I've never liked acrostics. And if it hadn't been for Anne Bradford I doubt if I'd ever have got round to solving one. In fact, when the author of Bradford's Crossword Solver's Dictionary proposed to set a Victorian acrostic on Puzzle Panel a groan all but escaped my lips.
Weren't they extinct? The idea of an acrostic - from ancient Greek akron, beginning, and stichos, verse,- is that the first letters of each line taken in sequence spell out a word. :
The hackneyed cartoon of the theatre manager advertising his show with that list of adjectives fairly summarised both the principle of - and my feelings about - the acrostic.
The form was known to the Romans and resurfaced when Elizabethan poetasters and courtiers found it a useful vehicle for literary fawning. I found it hard not to curl my lip a la Blackadder on learning that Sir John Davies had written 26 acrostical poems the first letters of the lines of which spelt "Elisabetha Regina".
The acrostic's full floruit was the 19th century, not just as a puzzle - the Victorians loved wordplay (Queen Victoria was amused by them) - but also as a poem: the quirkily beautiful:
A boat, beneath a summer sky,
Lingering onward dreamily
In an evening of July-
Children three that nestle near
Eager eye and willing ear, etc, from Lewis Carroll's Alice Through the Looking-Glass, being a fine example.
That we breathe life into this fossilised form by an airing on Radio 4 seemed as likely to me as creating Jurassic Park from an ossified remnant of toenail clipping from Baryonyx walkeri. But Harry the producer was in favour of suck it and see, so we sucked it and saw.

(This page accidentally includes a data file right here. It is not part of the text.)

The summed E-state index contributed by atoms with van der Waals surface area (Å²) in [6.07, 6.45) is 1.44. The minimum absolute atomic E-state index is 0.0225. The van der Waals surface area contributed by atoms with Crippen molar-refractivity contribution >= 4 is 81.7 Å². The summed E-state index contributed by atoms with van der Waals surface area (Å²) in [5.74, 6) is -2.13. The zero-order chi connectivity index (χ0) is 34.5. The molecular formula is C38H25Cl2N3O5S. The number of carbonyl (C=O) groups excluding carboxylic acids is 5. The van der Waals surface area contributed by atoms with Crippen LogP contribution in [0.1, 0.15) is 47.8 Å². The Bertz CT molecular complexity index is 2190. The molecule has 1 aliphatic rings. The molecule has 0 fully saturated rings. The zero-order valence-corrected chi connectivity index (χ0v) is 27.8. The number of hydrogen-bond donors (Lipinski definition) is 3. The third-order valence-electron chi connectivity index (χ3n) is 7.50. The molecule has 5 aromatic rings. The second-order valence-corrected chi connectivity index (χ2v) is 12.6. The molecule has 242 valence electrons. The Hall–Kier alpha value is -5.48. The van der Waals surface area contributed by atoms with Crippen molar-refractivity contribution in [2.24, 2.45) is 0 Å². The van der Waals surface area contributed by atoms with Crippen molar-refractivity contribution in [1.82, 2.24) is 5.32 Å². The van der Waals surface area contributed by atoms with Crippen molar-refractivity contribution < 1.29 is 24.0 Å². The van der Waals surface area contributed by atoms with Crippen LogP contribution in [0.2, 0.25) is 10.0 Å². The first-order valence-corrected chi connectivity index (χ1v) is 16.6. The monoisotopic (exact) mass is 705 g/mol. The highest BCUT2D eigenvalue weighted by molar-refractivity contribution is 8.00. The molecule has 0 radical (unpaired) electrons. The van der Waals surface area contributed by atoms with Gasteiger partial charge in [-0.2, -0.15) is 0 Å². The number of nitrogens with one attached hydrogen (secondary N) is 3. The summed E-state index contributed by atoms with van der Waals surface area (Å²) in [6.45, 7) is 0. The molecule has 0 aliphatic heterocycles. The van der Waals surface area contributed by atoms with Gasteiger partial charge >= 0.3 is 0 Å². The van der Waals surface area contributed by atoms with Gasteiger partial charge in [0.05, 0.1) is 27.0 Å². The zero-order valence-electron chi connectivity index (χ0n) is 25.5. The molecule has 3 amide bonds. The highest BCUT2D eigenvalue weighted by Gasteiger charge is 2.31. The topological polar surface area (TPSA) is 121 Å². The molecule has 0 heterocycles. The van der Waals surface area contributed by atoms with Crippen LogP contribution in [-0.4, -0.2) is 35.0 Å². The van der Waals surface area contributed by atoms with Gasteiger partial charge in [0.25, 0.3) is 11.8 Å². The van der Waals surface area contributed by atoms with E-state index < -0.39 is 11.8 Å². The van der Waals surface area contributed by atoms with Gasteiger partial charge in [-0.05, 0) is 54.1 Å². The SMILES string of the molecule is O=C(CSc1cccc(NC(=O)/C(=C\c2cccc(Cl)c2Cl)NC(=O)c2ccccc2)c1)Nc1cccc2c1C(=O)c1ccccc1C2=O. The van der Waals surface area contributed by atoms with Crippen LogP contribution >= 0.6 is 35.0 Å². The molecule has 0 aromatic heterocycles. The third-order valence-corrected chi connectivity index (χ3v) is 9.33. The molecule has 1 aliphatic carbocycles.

Bradford's puzzle turned out to be a double acrostic: one where the last letters also make a word, rather like:
P u m P
U gand A
Z eppeli N
Z air E
L atera L
E a r S
The two down words are known as "pillars" in the trade, and the across ones as "lights". Here are the clues to Bradford's puzzle:
1&2. We shun the light and fly by night
1. An interjection that may make you start.
2. A feathered foe may pierce you to the heart
3. A tax oft levied on a horse and cart
I tackled the lights first (I wanted to see the pillars emerge naturally as a consequence of solving the lights). while other panellists more rationally homed in on the pillars, which were, after all, words of known length. Acrostic disposed of, Paul Lamford asked:
Q2. Find the largest sum of money you could have in coin and still not have change for pounds 1?
and a listener wrote in with:
Q3: What is the missing letter in the sequence:
(There turn out to be two radically different solutions).
But the acrostic in its quiet way had asserted itself. Next day's postbag plumped with enquiries. It struck me that the acrostic's main weakness - that the lights are of unpredetermined length so they flap about, tethered only at both ends - could prove a strength for a number acrostic.
So I designed one that could expand sideways, like a magic trouser waistband, while the legs stayed the same length: LIGHTS
1. A number
2. Dividing this by 9 gives a 7 followed by nothing but 4s
3. Number having the same digits as 1 across but in reverse order, and equal to 9 times it.
1. A perfect square
2. A perfect square and the number formed by writing the digits of 1 in inverse order.
Q1. B o O
A r r o W
T o i L
Q2: pounds 1.43. (If you ignore the 25p piece. But what if you allow the new pounds 2 coin?)
Q3: S (middle row on a typewriter) or C, as the sequence A CD FGH JKL omits a letter after blocks of 1, 2, 3 etc letters.
where  stands for as many or as few 9s as you like.
`Puzzle Panel', Radio 4 - Thurs 1.30pm, repeat Sun 11pm.Reuse content